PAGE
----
In an almost unconscious (yet feeble) attempt to restore blood glucose, most people reach for higher-glycemic carbohydrates, which in turn induces the pancreas to make more insulin, driving blood sugar levels down even more. This becomes a vicious cycle — energy is never fully restored. This is why so many people in our country become hypoglycemic and/or then diabetic long before other aging markers occur. By this stage of the game, cultivating energy is a confusing, if not lost, art.

If you are an average American, eating lots of food (and lots of carbohydrates) over the course of 40 years or so will begin a cascading effect with other hormonal systems; feedback loops in the hypothalamus are negatively influenced by high glucose and/or high insulin levels. The hypothalamus is responsible for messages sent to the pituitary gland (amongst others), which controls the regulation of growth hormone and messages sent to the testes to secrete testosterone. The more these feedback loops are negatively affected by insulin and/or higher levels of glucose, the faster you will lose hormonal communication. The less hormonal communication you have, the faster you lose precious energy and speed up aging.

Not only won't growth hormone, testosterone and other important hormones be made in abundance as they were at the youthful stage, but what little is made will not have the ability to penetrate cells (which have become hormone resistant). Cyclic AMP, the important "second messenger" with the special "code" to unlock cell walls, will not be able to perform its task as well because of high levels of insulin and/or blood glucose. Get the picture? In part, we lose energy because of how we have chosen to eat. As Jerry Seinfeld once said in his stand-up routine, "I had one thought when I was young: Get candy!" But this has negative consequences down the road.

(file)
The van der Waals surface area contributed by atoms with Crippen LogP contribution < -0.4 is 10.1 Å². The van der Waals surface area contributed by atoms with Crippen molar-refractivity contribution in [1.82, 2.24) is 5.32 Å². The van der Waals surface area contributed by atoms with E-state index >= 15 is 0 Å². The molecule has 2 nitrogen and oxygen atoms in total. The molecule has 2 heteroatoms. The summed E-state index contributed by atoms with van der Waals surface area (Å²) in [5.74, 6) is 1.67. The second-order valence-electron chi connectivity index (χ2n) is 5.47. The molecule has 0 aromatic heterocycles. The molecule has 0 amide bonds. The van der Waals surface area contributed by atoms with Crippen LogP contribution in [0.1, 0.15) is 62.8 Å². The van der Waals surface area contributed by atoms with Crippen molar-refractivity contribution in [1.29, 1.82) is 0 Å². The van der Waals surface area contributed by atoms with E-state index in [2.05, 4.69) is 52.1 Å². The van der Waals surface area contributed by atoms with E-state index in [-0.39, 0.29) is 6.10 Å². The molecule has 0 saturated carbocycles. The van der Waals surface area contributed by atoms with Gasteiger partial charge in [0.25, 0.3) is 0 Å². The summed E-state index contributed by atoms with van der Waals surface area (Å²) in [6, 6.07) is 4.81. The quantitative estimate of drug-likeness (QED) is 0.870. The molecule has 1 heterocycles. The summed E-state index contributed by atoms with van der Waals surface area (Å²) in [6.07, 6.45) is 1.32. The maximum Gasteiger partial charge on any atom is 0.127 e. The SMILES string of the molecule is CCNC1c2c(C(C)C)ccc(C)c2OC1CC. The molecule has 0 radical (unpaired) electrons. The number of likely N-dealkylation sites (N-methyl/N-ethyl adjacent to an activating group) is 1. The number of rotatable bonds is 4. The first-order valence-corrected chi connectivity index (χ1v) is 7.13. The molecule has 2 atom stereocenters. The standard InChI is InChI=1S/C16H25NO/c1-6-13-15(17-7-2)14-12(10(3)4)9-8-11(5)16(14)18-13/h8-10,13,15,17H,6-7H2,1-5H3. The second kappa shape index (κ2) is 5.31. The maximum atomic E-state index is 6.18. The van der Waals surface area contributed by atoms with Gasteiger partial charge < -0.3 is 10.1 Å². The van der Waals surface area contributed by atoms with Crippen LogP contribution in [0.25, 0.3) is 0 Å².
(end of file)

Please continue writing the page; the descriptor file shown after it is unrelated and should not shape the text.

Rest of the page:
As I continued my walk, I realized that if these (and all) children were taught about the real facts of nutrition and its influences on the body, they would be able to keep this type of energy a lot longer — assuming they chose the proper foods and quantities. Unfortunately, most of us do not learn about the intricacies and scientific aspects of nutrition until we ourselves start losing energy and questioning our own habits. Much of the damage has already been done by then. Of those 60 or so 10-year-olds I saw that day, many will have severe health problems by the time they reach my age (early 40s), and a good percentage of those health problems will be influenced by how those children eat over the course of their lives. A good deal of that precious energy will be taken away by poor eating habits. This is an absolute abomination, because scientist and nutritionists understand these aging mechanisms very well; yet, most of these kids (and their parents) will be influenced more by clever marketing techniques than they will by obscure scientific facts.

There was another lesson learned from this walk: Energy, although primarily cultivated within (with proper nutrition and, to a lesser degree, ones state of mind), can be contagious. The fact that all these children were so engaged leads me to believe that outdoor recreation with others is not only fun — it is critical. Vitality is both physiologically and psychologically individual and communal. This is why I am such a big advocate of team sports, just like I am an advocate of working out with weights.

The lesson here is simple: If you want to have youthful energy, eat a balanced diet with low-glycemic carbohydrates, walk in nature, train with weights, and find yourself a group of people (or a team) to run around and have innocent fun with. Your glory days will come marching back.

One other thing: If you are a parent, or thinking of being a parent, read as much as you can about nutrition and exercise. These two dimensions will have the biggest influence on your child's energy levels over the course of his/her lifetime. Perhaps there will be a day when a 40-year-old will have the endless energy of a child, thanks to anti-aging technology.

- Taken from Exercise For Men Only (Paul Burke's Over-40 Fitness Column)